Not so surprising then that I found this sudden apology from Exodus a little questionable (especially since it came out the right before a program aired in which survivors of the ex-gay movement confronted Alan Chambers and Exodus’ practices).

I was willing to give them a chance, but I needed to see some proof before I started celebrating.

Shutting down was a good start for an abusive organization. For abusive individuals, that would be the equivalent of quitting a job that puts them in a position to abuse or relinquishing authority within the home. Perhaps if Exodus had stopped with the shut-down, they would seem more believable in their contrition.

Unfortunately, they made the mistake of thinking they could just start up again. Kind of like a priest getting caught abusing a child and starting a new ministry in a different parish.

BAD!

Acknowledging abuse means acknowledging that they abused that position of power. Pretending they can just pick up and start anew is the biggest indication I’ve seen that they don’t understand the full gravity of what they’ve done. It shows little concern for their victims and how their victims might be feeling. It shows no concern for protecting other people. It’s a completely ego-centric approach.

This is exactly the kind of crap that made me write my “Forgiveness is Bullshit” post a while back. 

More importantly, with an apology comes the responsibility to shut up and listen. Abuse is about power. It’s about silencing victims and stealing their voices. When abusers apologize and truly want to change, they need to accept full responsibility for their actions, which means zipping their mouths for once and letting the victims speak. The victims need a chance to voice their pain. Apologizing doesn’t erase the victim’s need to be heard, and an apology that is used to try to coax a victim into more silence is just another form of abuse.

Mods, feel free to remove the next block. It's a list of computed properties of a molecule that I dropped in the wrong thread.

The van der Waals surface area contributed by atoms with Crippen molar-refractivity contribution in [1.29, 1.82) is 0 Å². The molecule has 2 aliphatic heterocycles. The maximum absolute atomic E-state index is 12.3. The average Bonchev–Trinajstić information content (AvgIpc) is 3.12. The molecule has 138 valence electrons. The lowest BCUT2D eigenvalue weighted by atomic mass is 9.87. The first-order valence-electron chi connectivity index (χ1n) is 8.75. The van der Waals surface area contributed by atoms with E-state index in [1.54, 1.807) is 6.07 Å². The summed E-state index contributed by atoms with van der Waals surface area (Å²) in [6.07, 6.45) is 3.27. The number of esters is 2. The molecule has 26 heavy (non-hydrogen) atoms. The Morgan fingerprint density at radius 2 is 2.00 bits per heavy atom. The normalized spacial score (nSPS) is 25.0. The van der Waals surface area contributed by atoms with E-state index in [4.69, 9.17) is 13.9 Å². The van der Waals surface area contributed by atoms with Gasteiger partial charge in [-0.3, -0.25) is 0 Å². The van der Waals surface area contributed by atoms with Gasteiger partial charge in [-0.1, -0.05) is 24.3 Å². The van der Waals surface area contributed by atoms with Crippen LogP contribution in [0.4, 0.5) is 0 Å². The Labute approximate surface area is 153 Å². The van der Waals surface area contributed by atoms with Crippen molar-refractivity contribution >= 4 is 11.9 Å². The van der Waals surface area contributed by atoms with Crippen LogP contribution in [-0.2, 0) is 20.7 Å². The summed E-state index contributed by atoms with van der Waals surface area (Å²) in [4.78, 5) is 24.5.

Exodus isn’t listening right now. They’re barreling ahead with their own ideas and agendas. They’ve spent years teaching that homosexuals are sinful and need to be cured. They’ve spent years torturing innocent people and convincing them it’s “for their own good.” Now, they want to say sorry, kiss and make up, and go back to loudly declaring their beliefs. And the worst part?! I don’t see any change in their message. From what I understand from TWO, ex-gay has rebranded as Restored Hope Network. The “About” section of their new Restored Hope Network still condemns homosexuality as a sin that will keep people out of heaven and even steal their salvation away.

So . . . what the hell is the point of shutting down then?

The only ones they’re speaking for are themselves, trying to do damage control because their victims are getting vocal. Where is the desire to understand their victims’ experiences? Where is the desire to educate themselves on the truth after so many years of believing lies?

This isn’t like a company suddenly deciding that a product isn’t selling. Exodus doesn’t get to pull the “consumers have spoken” line. This is about an organization that survived on the exploitation of the pain of a group of people.

Change has to happen for this apology to mean anything, and I’m not talking about a change in the direction of their marketing. There has to be a change in behavior. Exodus needs to completely close its doors, back away from the homosexuality arena, take responsibility for their actions, and let their victims speak out. They need to show humility and understanding over what they’ve done and the impact their actions have had.

Sorry just isn’t enough, and in this case, I’m convinced it’s not even sincere. Thankfully, I’m not seeing many people who are buying their b.s. right now, but in case anyone is confused by the smoke and mirrors, Exodus isn’t shutting down. They’re just apologizing and changing their name so they can continue to do the same thing all over again.

EDIT: There’s also rumors of Chambers starting a “reduce fear” organization, but even if he has good intentions at this point (doubt it), he has yet to prove he has even changed himself. We’ve got the same problems as above. He’s not leaving his position of power, he’s shifting it. He’s not listening, he’s restarting under a different name. And though I can’t find any information yet about his Reduce Fear idea, even if its goal is to preach acceptance, he doesn’t get to switch from being the head of the abusive organization to the lgbt church advocate overnight like that. I wouldn’t trust him any more than I trust this “Restored Hope Network” crap.